These processes are encoded on the blockchain, which is a network of computers running a shared software.
It's both a way of raising money (often through selling crypto tokens, but also through donations) and a system for governance, requiring users (typically those who own tokens) to vote on proposals.
There are all kinds of DAOs, from business to fundraising (ConstitutionDAO, for instance, recently tried and failed to purchase an original copy of the US constitution at auction).
And now there's DAOs for war funds.
"It's an honour to support our armed forces," Ms Shevchenko said.
"I'm not a pro-war person, but when my friend calls and says my best friend is in the trenches in Kyiv and they have given him an AK without ammunition … we have to do something."
Specifically, the group plans to support the Come Back Alive organisation.
So why not just donate directly to a charity?
"If someone wants to pick a different charity and donate to them directly, I'm more than happy they do that."
But DAOs are not just about raising money, she said. 
They're also a way of rapidly organising and connecting people to respond to emergency situations.
Where it would take weeks or months to set up a conventional non-profit, a DAO can be "spun up" in moments.
"A DAO is a community," she said.
"So many people have helped me rescue people who are stuck at the border or unable to get out of somewhere.
"Somebody in the US messaged to say, 'I want to send insulin to Ukraine.' I will connect them with a support group for diabetic people in Ukraine.
"Any kind of help that I need in Ukraine, I can find someone in the community who is able to assist someone else."
DAOs sending resources to those in need is the "big new thing" that's emerged from the war in Ukraine, said blockchain expert Jason Potts, a professor of economics at RMIT.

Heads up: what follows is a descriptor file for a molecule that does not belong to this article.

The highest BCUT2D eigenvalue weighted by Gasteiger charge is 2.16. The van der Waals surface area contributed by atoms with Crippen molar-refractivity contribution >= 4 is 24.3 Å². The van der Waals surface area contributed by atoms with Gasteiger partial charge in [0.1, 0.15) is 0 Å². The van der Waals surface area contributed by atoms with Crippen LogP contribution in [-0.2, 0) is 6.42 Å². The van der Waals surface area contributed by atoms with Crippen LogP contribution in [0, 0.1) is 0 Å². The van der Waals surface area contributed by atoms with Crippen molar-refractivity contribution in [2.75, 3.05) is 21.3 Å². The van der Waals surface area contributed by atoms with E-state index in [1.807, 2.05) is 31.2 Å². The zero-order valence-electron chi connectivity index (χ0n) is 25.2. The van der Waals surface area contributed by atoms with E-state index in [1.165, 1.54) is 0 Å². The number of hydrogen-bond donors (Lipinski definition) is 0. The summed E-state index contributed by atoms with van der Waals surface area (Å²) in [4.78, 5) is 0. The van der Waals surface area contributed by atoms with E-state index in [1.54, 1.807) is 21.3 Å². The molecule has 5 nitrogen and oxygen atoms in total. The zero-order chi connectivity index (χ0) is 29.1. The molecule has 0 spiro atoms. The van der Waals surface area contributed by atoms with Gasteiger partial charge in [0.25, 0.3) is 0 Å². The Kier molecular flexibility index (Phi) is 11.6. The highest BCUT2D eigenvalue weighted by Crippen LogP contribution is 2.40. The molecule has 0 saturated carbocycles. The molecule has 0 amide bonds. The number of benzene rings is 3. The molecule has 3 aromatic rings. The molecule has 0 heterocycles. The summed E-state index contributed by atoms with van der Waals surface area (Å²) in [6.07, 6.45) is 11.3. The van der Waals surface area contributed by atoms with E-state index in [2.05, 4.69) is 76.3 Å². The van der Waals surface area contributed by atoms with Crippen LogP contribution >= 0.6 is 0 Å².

"We haven't seen this before," he said.
"Before we had to rely on trusted international organisations like Red Cross or Amnesty International that are hard to build and expensive to operate.
"What's striking about the UkraineDAO is how fast it happened. We didn't realise DAOs would be used for that."
That doesn't mean they replace international organisations such as the Red Cross, he added, but they can work alongside them.
In the crypto communities, Ukraine is, "all anyone is talking about."
"This is a clear demonstration of the fundamental battle-tested use value of this technology," he said.
"It's not CryptoKitties and stupid games on the internet; this is helping people around the world gather and organise."
Aaron Lane, an expert in crypto regulation with RMIT, urges caution.
"People that are wanting to donate to these causes need to do their due diligence around who's behind these things and what their proposals are.
"It's a much different form of participation than normal charity donation."
Ukraine has expressed concern Russian banks, as well as the government and private individuals, will use cryptocurrencies to sidestep the country's exclusion from the Swift global payments system, which facilities international transfers.
On Sunday, the Ukrainian government asked the world's largest crypto exchange, Binance, to block Russian customers.
Russian hacking gangs collected about $US400 million ($551 million) worth of cryptocurrency from ransomware attacks last year, which amounted to 74 per cent of global revenue from the crime, according to a recent study.
That's a big sum, but it's nothing compared to the estimated $US600 billion ($828 billion) that Russia's government has in foreign currencies and gold.
The sanctions imposed against the Russian central bank render most of these reserves useless, which has led to a collapse in the value of the rouble.
Even a few hundred million dollars' worth of bitcoin won't stop this slide, Dr Lane said.
Either way, he said, blocking Russians from crypto was futile.
It's almost impossible to cut off a nation-state from trading in crypto and accessing the blockchain network, "because it exists anywhere the internet exists."
"The network isn't going to stop a transaction simply because the sender or recipient is in a particular geographic location," he said.
"The only answer to that would be taking out internet infrastructure."
He said in five years' time, crypto might be more widely traded, which would make multinational sanctions like the ones against Russia less effective.
"We haven't quite experienced something like this before," he said.
"I think we're in uncharted territory here."